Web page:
RSN Durham Exhibition- Take 2!

I was so excited to share this with you I clicked too soon and published an unfinished post. Here’s the finished one…

There are so many exhibitions coming up where one can go and see beautiful hand embroidery “live”, so I thought I should tell you about one where you can see the work of students of the RSN : people who are still learning the techniques and skills just like I am. So often the photos we see in books are pieces done by professionals. We compare our skills to those in the photos and see a huge gap.

In late October there will be an exhibition of the work of the students at the RSN in Durham. Tracy A. Franklin is their instructor and judging from the photos in the flyer below, they have produced some beautiful work!

October is a long way away and if you want to be inspired before then, Tracy has created an RSN Durham Flick’r page to show the work of her students. I think this is a great idea and it’s so interesting to see what the certificate and the diploma students are doing.

If you want to know more about Tracy and her work, she graciously did an interview for The Unbroken thread which you can read here.

I’m hoping to do one of my remaining two modules of the certificate with Tracy at her studio Durham. Who knows, maybe in the future my work will be on the RSN Durham Flick’r page!


Goldwork design from Wells Cathedral

When we were in England at Easter we visited Wells Cathedral. What a magnificent place! Naturally we took loads of photos and one of them was a photo of this inlaid brass bishop’s crook.

This is the design I’m using for my goldwork piece at the RSN Goldwork course.

The leaf in the center and the curved crook will be padded with felt underneath the goldwork. This means that it’s necessary to first make a paper pattern of both shapes.

Cutting out the crook was straightforward and didn’t take long. Cutting out the leaf took forever! So many little points to make pointy and curves to make curvy. It’s a good exercise to prepare for the stitching, though, since I get to know the shape as I’m cutting it out. I’m thinking of all the very tight turns I’ll need to make or the ends I’ll need to get right to maintain the sharp points on the leaf tips.

The veins in the leaf will be left without any stitching so the green silk will show through. Again, lots of very fine little tips to make sharp and crisp.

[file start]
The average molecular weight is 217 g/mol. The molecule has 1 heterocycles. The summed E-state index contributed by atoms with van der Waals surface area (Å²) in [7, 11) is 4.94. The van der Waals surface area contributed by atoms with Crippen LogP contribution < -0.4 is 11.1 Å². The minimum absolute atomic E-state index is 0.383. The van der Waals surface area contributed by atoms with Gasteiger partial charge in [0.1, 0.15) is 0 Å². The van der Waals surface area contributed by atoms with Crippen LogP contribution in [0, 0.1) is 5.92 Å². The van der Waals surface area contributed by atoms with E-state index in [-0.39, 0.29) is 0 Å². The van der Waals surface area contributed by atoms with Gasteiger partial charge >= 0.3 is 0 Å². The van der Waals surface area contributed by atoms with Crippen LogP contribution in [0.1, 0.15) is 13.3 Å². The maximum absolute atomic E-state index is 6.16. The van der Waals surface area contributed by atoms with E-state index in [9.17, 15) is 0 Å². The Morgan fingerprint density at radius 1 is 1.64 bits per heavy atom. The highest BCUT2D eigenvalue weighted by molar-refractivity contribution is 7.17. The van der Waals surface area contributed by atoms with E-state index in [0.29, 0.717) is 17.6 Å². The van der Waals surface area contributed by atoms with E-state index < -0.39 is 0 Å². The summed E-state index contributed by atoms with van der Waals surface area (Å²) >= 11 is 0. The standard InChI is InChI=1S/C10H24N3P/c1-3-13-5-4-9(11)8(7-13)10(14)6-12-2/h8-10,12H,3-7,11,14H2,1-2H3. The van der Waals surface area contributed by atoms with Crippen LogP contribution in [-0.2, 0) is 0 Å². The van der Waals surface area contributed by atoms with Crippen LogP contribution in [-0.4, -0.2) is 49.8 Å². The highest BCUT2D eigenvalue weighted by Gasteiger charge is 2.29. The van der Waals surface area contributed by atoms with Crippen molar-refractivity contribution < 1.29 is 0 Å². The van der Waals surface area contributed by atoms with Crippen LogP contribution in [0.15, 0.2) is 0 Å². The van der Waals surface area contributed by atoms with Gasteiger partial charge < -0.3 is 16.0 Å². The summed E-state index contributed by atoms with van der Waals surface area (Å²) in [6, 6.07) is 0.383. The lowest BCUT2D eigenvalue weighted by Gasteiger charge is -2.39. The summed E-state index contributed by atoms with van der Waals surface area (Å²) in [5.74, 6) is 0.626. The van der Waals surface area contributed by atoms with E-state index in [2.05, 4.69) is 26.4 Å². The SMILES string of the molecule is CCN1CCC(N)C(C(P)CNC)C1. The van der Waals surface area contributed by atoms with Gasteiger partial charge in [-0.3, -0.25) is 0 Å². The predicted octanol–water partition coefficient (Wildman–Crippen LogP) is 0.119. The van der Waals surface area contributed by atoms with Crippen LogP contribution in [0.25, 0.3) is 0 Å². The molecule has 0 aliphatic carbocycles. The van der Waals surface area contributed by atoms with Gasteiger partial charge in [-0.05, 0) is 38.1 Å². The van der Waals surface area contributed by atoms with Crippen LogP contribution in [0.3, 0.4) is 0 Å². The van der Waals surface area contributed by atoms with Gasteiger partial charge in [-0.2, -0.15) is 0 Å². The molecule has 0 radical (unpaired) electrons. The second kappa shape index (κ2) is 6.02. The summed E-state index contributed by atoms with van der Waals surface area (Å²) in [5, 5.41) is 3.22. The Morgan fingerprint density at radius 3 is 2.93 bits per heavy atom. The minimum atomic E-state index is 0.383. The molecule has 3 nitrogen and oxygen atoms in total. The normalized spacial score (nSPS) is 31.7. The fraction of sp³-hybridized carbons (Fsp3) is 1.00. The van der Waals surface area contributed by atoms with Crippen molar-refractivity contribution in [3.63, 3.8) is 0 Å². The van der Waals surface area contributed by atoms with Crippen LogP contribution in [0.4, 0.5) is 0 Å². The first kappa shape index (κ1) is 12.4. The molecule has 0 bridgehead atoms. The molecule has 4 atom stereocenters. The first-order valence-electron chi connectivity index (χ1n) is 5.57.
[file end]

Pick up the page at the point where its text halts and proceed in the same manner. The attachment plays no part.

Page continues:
Below, you can see the green silk stitched onto the calico or muslin backing. Before attaching the silk to the muslin, it’s pinned using straight pins stuck straight through the fabric, as you see the pin above holding the paper leaf to the fabric. Pins are stuck through both fabrics all around the edge and then the silk is stitched onto the muslin using alternately longer and shorter straight stitches. I began stitching from the center of the bottom to one corner and then to the other corner. Then from the center of the top to one corner and the other and finally from the center of each side outwards to each corner.

The silk is attached to the calico while it is still slightlz slack on the frame. Once the silk is stitched onto the muslin only then is the frame tightened so that both pieces of fabric are pulled tight.

To get a glimpse of how it will look when I’m farther on in the process, I laid the two large paper patterns on the silk. The next step is to prick the pattern and, using pounce, transfer the pattern to the silk.
Doing this little bit of prep. work will help me to get the goldwork finished in the 8 days of the course. It’s quite an intense two weeks, with four days of class each week and a three day weekend in between to continue working. I would much prefer to be able to take one class a week over an 8 week period, but the commute from Berlin might be prohibitive!



Forgotten…framing supplies

Remember my article about all the things you might want to be sure to remember when you traveled away from home to embroider? So many of you had great tips for things to take along.  Unfortunately, all of those tips did me NO good when I packed for the RSN Goldwork course.

I arrived in England, ready to do the prep work… without all the things I needed to have to DO the prep work. I had forgotten:

 1.Twill tape to attach the calico to the frame on the side so the fabric can be stretch horizontally.

2. Heavy duty thread to sew the twill tape onto the calico fabric

3. String to stretch the fabric onto the frame.

Before any stitching happens, the fabric needs to be framed up as my goldwork piece is going to be stitched on silk. However, silk is too lightweight to stitch on without being backed first with calico (which is called muslin in the USA).

The first step is to attach the calico to the frame at the top and bottom. First I had to find and mark the center of the webbing on the top and bottom of the frame. Then I had to  find and mark the center on the top and bottom ends of the fabric. Lastly I had to stitch the calico to the webbing with the buttonhole thread – which I had forgotten.

Then it was time to sew the twill tape to the right and left sides of the calico , reinforcing it so the calico could be stretched. I needed to cut a length of twill tape for each side of the calico and attach it  using buttonhole thread. Except…I had no twill tape. So off I went into town to get some twill tape.

After I had gotten these two things accomplished, the final step was to lace the twill taped calico onto the sides of the slate frame. For this I needed my bracing needle and string. Bracing needle – check. String…nope! Fortunately I’d noticed that I didn’t have sting earlier so I’d picked that up when I went in for the twill tape.

The moral of this tale? Remember that when you are setting up a project, you have to begin at the very beginning. From the framing, through transferring the pattern…which reminds me. I also forgot my pricking needle and my pounce. Unbelievable!